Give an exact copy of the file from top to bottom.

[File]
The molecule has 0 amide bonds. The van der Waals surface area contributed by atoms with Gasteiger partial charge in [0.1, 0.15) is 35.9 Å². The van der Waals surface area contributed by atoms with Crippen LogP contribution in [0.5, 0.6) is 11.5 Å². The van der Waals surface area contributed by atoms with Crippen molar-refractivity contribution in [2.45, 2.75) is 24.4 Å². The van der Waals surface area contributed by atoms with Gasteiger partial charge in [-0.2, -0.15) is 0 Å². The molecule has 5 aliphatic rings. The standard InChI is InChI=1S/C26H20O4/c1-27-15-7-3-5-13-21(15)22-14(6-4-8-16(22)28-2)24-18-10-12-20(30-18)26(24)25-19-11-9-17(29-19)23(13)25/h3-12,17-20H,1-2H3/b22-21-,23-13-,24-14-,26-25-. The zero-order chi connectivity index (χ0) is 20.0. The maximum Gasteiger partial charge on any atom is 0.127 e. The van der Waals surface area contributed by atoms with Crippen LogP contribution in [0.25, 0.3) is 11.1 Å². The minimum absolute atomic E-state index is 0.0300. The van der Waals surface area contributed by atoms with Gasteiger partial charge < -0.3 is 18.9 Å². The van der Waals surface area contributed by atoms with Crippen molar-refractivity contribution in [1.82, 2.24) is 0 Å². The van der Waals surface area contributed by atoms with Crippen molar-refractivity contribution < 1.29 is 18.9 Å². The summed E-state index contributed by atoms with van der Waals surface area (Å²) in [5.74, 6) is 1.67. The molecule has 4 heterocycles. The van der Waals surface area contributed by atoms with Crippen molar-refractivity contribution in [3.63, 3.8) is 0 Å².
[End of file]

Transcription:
The molecule has 0 amide bonds. The van der Waals surface area contributed by atoms with Gasteiger partial charge in [0.1, 0.15) is 35.9 Å². The van der Waals surface area contributed by atoms with Crippen LogP contribution in [0.5, 0.6) is 11.5 Å². The van der Waals surface area contributed by atoms with Crippen molar-refractivity contribution in [2.45, 2.75) is 24.4 Å². The van der Waals surface area contributed by atoms with Gasteiger partial charge in [-0.2, -0.15) is 0 Å². The molecule has 5 aliphatic rings. The standard InChI is InChI=1S/C26H20O4/c1-27-15-7-3-5-13-21(15)22-14(6-4-8-16(22)28-2)24-18-10-12-20(30-18)26(24)25-19-11-9-17(29-19)23(13)25/h3-12,17-20H,1-2H3/b22-21-,23-13-,24-14-,26-25-. The zero-order chi connectivity index (χ0) is 20.0. The maximum Gasteiger partial charge on any atom is 0.127 e. The van der Waals surface area contributed by atoms with Crippen LogP contribution in [0.25, 0.3) is 11.1 Å². The minimum absolute atomic E-state index is 0.0300. The van der Waals surface area contributed by atoms with Gasteiger partial charge < -0.3 is 18.9 Å². The van der Waals surface area contributed by atoms with Crippen molar-refractivity contribution in [1.82, 2.24) is 0 Å². The van der Waals surface area contributed by atoms with Crippen molar-refractivity contribution < 1.29 is 18.9 Å². The summed E-state index contributed by atoms with van der Waals surface area (Å²) in [5.74, 6) is 1.67. The molecule has 4 heterocycles. The van der Waals surface area contributed by atoms with Crippen molar-refractivity contribution in [3.63, 3.8) is 0 Å².